The Stock Market: What Could Go Right?


The U.S. could plunge over the fiscal cliff. But if it doesn’t, watch for a big stock market rally.


What’s the biggest contributor to global warming these days? How about all the hot air coming out of Washington?

As the stand-off over the budget continues in the U.S. Congress, the finger-pointers are vying with the doomsayers for media attention. It’s hard to say who’s winning at this stage but both are getting more than their fair share of exposure.

The Democrats blame the Republicans, specifically the Tea Party faction, for the partial shutdown of U.S. government services. As you might expect, the Republicans and their mouthpiece, Fox News, accuse the Democrat-controlled Senate and President Obama of obstructing reasonable proposals to end the dispute, all of which involve some sort of attack on the President’s health care program. So far, the public opinion polls suggest the Democrats are getting their message across more effectively.

As the shutdown grinds on, attention is increasingly focused on stage two of this drama, which occurs on Oct. 17 when the U.S. hits its debt ceiling. If Congress fails to pass legislation to raise the ceiling, the American government could be placed in the position of defaulting on its debt. That, said the Treasury Department earlier this month, would be “catastrophic” for both the U.S. and the global economies.

The Treasury hauled out its heaviest verbal artillery, raising the spectre of a repeat of 2008 if Congress doesn’t find a solution. “Credit markets could freeze, the value of the U.S. dollar could plummet, U.S. interest rates could skyrocket, the negative spillovers could reverberate around the world, and there might be a financial crisis and recession that could echo the events of 2008 or worse,” the statement said. I’m surprised they didn’t add that the sky might fall too.

Of course, the Treasury Department is part of the executive branch of the U.S. Government, with its Secretary appointed by the President, so it’s not exactly impartial in this dispute. It’s also worth noting the number of times the words “could” and “might” are embedded in the statement (six, if you didn’t go back and count). The plain fact is that no one really knows what would happen if Congress doesn’t raise the debt ceiling on time since this is uncharted territory.

Christine Lagarde, the head of the International Monetary Fund (IMF), agrees that failure to raise the debt ceiling would harm the global economic recovery and said it was “mission critical” for U.S. legislators to get their act together. But her tone was more sombre than strident. Unlike the U.S. Treasury, she didn’t warn of the possibility of another 2008 or the end of the financial world as we know it.

In fact, such a dire outcome is highly improbable, as the behaviour of the markets since the shutdown began on Oct. 1 has indicated. Yes, the Dow and the S&P 500 have had some big losing days but nothing that approaches panic territory.

The price of gold was an even more significant indication that investors don’t take the doom-and-gloom rhetoric overly seriously. In times of economic and financial crisis, gold is a traditional safe haven. That’s doubly so when the U.S. dollar is expected to decline. But what have we seen? Bullion has fallen in value. The precious metal lost US$42.50 per ounce, falling on the London Exchange from US$1,341 as of the Sept. 27 close to US$1,298.50 on Oct. 10. If we are really hurtling towards disaster, we should have seen a big spike in the bullion price.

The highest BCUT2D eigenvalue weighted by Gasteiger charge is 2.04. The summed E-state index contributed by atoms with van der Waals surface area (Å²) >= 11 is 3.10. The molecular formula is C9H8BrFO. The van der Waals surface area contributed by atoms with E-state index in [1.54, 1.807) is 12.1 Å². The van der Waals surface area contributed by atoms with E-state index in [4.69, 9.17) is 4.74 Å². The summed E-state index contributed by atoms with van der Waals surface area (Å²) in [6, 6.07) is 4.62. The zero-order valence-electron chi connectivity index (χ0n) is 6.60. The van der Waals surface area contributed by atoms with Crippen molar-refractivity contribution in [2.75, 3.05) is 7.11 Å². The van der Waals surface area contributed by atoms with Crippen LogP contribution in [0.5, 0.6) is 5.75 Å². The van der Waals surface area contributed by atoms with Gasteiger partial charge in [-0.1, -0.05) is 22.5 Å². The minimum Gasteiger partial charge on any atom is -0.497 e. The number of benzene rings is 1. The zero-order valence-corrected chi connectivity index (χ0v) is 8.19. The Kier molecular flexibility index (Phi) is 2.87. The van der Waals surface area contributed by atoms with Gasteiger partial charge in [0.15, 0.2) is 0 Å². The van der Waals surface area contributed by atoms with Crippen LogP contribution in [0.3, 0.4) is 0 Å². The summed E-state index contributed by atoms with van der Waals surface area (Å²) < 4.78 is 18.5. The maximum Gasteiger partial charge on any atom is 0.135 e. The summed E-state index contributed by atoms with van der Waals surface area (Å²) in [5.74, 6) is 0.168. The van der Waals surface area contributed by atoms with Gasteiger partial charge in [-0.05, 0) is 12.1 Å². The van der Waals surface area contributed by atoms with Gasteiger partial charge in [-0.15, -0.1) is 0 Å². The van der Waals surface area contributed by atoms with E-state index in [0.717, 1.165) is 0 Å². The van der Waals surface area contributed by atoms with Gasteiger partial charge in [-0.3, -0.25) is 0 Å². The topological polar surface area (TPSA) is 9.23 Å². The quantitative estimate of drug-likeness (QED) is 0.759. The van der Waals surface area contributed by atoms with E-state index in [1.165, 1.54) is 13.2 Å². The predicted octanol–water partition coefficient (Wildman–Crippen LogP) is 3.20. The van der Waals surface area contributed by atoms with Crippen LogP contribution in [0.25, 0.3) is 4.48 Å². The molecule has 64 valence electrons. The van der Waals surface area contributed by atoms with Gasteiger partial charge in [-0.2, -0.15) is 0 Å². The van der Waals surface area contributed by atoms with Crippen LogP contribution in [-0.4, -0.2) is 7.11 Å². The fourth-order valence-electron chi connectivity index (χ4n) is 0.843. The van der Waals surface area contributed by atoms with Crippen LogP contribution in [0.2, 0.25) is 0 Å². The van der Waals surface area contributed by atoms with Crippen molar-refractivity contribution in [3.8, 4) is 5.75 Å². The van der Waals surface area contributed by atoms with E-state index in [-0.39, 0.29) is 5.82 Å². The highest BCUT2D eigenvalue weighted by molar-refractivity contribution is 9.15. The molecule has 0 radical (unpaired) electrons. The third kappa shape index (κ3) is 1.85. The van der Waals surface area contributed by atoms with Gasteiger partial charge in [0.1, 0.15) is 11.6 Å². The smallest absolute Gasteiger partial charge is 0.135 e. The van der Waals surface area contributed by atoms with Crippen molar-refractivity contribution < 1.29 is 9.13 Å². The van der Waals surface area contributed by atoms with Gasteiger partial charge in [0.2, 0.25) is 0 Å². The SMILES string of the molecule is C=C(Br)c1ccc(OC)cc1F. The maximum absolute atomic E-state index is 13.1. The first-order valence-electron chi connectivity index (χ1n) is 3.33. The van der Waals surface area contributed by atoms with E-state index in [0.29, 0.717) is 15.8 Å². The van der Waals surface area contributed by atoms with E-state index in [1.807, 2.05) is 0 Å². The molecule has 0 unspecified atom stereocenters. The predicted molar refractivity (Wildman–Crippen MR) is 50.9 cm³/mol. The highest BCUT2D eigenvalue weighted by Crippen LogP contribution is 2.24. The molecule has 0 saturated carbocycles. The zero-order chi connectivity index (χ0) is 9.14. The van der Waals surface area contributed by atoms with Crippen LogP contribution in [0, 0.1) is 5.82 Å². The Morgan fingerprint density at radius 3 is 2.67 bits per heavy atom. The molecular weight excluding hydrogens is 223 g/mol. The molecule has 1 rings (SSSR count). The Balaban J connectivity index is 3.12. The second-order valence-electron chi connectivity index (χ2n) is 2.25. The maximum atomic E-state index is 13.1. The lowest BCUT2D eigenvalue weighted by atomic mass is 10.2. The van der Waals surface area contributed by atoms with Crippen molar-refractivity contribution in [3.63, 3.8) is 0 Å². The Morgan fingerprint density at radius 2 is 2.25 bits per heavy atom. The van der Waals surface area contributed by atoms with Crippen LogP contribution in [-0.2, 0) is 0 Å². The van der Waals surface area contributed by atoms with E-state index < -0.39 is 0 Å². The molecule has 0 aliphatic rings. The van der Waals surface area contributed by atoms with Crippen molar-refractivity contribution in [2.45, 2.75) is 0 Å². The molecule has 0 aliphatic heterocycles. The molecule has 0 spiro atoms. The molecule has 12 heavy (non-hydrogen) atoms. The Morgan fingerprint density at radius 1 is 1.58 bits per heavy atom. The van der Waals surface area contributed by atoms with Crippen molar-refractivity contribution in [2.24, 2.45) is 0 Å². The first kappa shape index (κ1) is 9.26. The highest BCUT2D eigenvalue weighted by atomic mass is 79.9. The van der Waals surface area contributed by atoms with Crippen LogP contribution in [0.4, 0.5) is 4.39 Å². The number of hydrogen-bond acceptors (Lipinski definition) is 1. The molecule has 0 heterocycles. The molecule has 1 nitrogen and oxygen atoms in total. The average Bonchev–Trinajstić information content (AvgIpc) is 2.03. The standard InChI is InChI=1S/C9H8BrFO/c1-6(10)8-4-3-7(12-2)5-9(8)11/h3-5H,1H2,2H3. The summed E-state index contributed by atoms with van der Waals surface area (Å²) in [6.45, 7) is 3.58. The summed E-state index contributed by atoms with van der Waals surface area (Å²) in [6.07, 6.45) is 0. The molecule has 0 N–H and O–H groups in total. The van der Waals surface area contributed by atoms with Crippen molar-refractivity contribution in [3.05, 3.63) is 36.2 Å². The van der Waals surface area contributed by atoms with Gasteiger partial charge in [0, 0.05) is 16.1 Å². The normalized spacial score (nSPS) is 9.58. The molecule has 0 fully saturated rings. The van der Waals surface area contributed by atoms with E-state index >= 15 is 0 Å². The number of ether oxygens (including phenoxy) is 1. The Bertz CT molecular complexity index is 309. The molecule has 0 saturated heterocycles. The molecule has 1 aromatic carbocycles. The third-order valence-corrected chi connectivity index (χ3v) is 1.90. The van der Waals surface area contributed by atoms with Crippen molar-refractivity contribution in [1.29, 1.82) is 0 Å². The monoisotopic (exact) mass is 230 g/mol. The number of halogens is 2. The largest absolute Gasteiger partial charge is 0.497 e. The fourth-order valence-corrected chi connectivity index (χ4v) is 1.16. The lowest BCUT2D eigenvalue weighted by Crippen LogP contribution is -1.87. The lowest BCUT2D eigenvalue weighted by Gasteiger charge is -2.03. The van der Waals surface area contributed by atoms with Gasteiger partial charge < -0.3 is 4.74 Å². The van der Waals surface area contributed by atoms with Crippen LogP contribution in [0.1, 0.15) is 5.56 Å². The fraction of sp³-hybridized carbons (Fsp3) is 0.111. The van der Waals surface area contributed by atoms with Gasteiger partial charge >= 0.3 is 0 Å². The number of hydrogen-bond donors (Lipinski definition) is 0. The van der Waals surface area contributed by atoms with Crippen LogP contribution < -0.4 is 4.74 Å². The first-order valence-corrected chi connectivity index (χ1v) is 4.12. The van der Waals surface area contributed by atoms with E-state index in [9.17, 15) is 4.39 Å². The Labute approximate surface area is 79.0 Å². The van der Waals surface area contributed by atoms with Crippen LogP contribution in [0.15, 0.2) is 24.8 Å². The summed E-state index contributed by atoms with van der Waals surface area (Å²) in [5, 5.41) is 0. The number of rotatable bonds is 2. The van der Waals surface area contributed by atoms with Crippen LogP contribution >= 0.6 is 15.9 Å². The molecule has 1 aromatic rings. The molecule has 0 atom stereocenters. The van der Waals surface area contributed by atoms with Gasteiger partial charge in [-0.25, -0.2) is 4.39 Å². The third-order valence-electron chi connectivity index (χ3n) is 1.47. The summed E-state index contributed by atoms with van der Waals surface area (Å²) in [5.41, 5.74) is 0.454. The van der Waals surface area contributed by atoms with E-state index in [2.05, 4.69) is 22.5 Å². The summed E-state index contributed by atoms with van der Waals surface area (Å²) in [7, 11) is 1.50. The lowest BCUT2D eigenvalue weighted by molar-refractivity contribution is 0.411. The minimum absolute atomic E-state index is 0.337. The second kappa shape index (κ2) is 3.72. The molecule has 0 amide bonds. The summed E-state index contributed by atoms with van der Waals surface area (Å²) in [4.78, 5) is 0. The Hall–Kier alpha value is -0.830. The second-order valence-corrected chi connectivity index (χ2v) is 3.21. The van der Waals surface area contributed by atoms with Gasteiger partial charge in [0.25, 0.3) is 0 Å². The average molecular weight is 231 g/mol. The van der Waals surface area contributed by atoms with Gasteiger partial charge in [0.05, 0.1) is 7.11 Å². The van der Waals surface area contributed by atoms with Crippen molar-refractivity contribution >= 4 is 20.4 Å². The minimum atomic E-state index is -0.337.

A few weeks ago I wrote a column on the theme “What could go wrong?” in which I warned of the possibility of the Washington showdown we are now experiencing. So perhaps it’s time to turn that around and ask: “What could go right?” The answer is the Democrats and Republicans could find some face-saving compromise to end the crisis.

Stock markets would rally, consumer confidence would be given a boost as the run-up to Christmas begins, and the economy could get on with the slow task of recovery.

What are the chances of that happening? Actually, reasonably good. There are currently 232 Republicans in the House of Representatives (versus 200 Democrats). Of those, only 49 are members of the Tea Party caucus. They are concentrated in three areas of the U.S., the southwest (New Mexico and Texas), the plains states (Kansas, Iowa, and Nebraska), and the south (Louisiana, Georgia, South Carolina, and Tennessee).

In short, what we have right now is a situation in which the shrill Tea Party tail is wagging the Republican dog – and, judging from reports from Washington, the dog is becoming increasingly irritated.

Philosophically, all Republicans agree on the principles of smaller government and lower taxes. But many veteran members of the House also recognize that politics is the art of the possible and a campaign to destroy Obamacare by holding the U.S. economy to ransom isn’t going to fly. Moreover, the longer this drags on the more the party risks alienating voters in such key areas as the north-east and far west in the upcoming 2014 mid-term elections.

This suggests that a compromise in the next week or so is the most likely outcome. The possibility of the U.S. going over the cliff can’t be ruled out, of course. But my hunch is they’ll work it out and we’ll see a late October stock market rally as a result.


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